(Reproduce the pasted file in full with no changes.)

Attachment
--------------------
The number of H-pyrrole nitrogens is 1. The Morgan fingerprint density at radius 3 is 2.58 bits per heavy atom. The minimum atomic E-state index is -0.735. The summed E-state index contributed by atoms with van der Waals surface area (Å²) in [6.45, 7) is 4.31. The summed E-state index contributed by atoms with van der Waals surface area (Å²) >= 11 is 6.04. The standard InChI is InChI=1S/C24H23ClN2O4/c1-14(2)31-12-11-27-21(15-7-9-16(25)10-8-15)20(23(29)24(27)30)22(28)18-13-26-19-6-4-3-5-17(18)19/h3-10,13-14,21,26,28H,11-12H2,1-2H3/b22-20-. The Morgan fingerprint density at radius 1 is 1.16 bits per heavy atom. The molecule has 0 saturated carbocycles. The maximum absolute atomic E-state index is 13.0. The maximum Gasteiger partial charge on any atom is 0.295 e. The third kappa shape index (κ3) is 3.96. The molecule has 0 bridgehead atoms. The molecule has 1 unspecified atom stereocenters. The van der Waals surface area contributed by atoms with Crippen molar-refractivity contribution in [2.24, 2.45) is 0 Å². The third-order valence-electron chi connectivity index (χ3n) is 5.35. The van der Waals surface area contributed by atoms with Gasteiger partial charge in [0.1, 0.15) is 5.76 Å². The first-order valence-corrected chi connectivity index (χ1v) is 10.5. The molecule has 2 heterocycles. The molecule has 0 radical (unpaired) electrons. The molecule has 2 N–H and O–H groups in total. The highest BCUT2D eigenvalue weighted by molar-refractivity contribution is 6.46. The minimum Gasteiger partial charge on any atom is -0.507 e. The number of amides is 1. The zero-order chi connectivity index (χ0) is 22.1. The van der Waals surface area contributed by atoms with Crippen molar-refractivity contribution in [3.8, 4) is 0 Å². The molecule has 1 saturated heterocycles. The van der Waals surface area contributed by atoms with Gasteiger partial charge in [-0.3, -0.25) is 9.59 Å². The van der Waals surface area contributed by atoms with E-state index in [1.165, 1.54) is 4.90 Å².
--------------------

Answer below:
The number of H-pyrrole nitrogens is 1. The Morgan fingerprint density at radius 3 is 2.58 bits per heavy atom. The minimum atomic E-state index is -0.735. The summed E-state index contributed by atoms with van der Waals surface area (Å²) in [6.45, 7) is 4.31. The summed E-state index contributed by atoms with van der Waals surface area (Å²) >= 11 is 6.04. The standard InChI is InChI=1S/C24H23ClN2O4/c1-14(2)31-12-11-27-21(15-7-9-16(25)10-8-15)20(23(29)24(27)30)22(28)18-13-26-19-6-4-3-5-17(18)19/h3-10,13-14,21,26,28H,11-12H2,1-2H3/b22-20-. The Morgan fingerprint density at radius 1 is 1.16 bits per heavy atom. The molecule has 0 saturated carbocycles. The maximum absolute atomic E-state index is 13.0. The maximum Gasteiger partial charge on any atom is 0.295 e. The third kappa shape index (κ3) is 3.96. The molecule has 0 bridgehead atoms. The molecule has 1 unspecified atom stereocenters. The van der Waals surface area contributed by atoms with Crippen molar-refractivity contribution in [2.24, 2.45) is 0 Å². The third-order valence-electron chi connectivity index (χ3n) is 5.35. The van der Waals surface area contributed by atoms with Gasteiger partial charge in [0.1, 0.15) is 5.76 Å². The first-order valence-corrected chi connectivity index (χ1v) is 10.5. The molecule has 2 heterocycles. The molecule has 0 radical (unpaired) electrons. The molecule has 2 N–H and O–H groups in total. The highest BCUT2D eigenvalue weighted by molar-refractivity contribution is 6.46. The minimum Gasteiger partial charge on any atom is -0.507 e. The number of amides is 1. The zero-order chi connectivity index (χ0) is 22.1. The van der Waals surface area contributed by atoms with Crippen molar-refractivity contribution in [3.8, 4) is 0 Å². The molecule has 1 saturated heterocycles. The van der Waals surface area contributed by atoms with Gasteiger partial charge in [-0.3, -0.25) is 9.59 Å². The van der Waals surface area contributed by atoms with E-state index in [1.165, 1.54) is 4.90 Å².